Ever since Henry Frankenstein first screamed “It’s alive!” horror fans have been enthralled by mad scientists, leading to the crazed geniuses popping up in nearly every form of media. And whether they’re downing bubbling concoctions, constructing killer robots, or making half-pony/half-monkey monsters to please us, we can’t help but be drawn to these cackling maniacs.
So, let’s go to the lab and see what’s on the slab from some of horror’s best madmen. The following represent characters that would make even Dr. Herbert look harmless by comparison.
If we use Herbert West as a baseline among mad scientists, we must remember that at his core West wanted to help humanity – “I gave him life” – displaying a bit more morality than most on our list. Qyburn of A Song of Ice and Fire and Game of Thrones has no such aspirations.
With his experiments conducted on the living to learn the secrets of the dead, Qyburn oversteps the bounds of the maesters of Oldtown, men who believe a good bleeding can get you right as rain. Ultimately, with the help of Queen Cersei, Qyburn gets to cosplay as a clockpunk Frankenstein, crafting Ser Robert Strong from the zombified remains of The Mountain. Power, both magical and political, are Qyburn’s aims, with nothing redeeming to be found. That’s true mad scientist territory.
Swamp Thing’s archenemy has a resume that would make any mad scientist jealous – a quest for immortality, reanimation of the dead, body possession, the merging of science and magic, creation of a dragonfly robot, and a trip to Hell – put him high in the running for worst of the worst.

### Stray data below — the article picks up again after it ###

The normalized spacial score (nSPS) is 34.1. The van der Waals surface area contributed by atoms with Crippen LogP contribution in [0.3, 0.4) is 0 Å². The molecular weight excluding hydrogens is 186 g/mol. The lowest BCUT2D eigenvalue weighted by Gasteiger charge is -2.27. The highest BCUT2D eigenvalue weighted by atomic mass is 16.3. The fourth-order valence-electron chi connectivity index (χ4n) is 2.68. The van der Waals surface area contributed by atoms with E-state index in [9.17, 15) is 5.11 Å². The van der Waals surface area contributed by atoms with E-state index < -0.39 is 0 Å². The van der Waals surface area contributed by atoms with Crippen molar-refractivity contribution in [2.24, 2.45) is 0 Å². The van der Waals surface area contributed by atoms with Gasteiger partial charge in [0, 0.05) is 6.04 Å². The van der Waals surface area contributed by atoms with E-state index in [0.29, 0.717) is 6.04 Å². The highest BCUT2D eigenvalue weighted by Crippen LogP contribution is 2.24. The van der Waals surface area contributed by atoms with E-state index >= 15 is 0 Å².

To top it all off, Arcane is so evil that even Hell saw fit to promote him. Originally sent to the netherworld as punishment for his sins, Arcane was able to worm his way into being named a demon, casting off any shackles previously holding him back and giving him free reign to terrorize the living in a whole new way. Still, gotta respect the grind.
While not the primary focus of Terry Gilliam’s 12 Monkeys, Dr. Peters stands out among the major mad scientists of cinema. Believing man to be a threat to the environmental stability of the planet, and luckily having a host of deadly pathogens at his fingertips, Peters decides to become Johnny Viruseed, spreading a humanity-obliterating plague from Philly to Bangkok and back.
In a post-COVID world, Peters’s evil hijinks take on a whole new dimension, giving him chief resident status in our collective of mad scientists.
Dr. Nick Cavanaugh
Boxing Helena’s obsessive weirdo Nick Cavanaugh might not be the most famous mad scientist out there, but he’s among the nuttiest. Following a brief fling years ago, Cavanaugh becomes completely transfixed on the alluring Helena, a woman who wants absolutely nothing to do with him.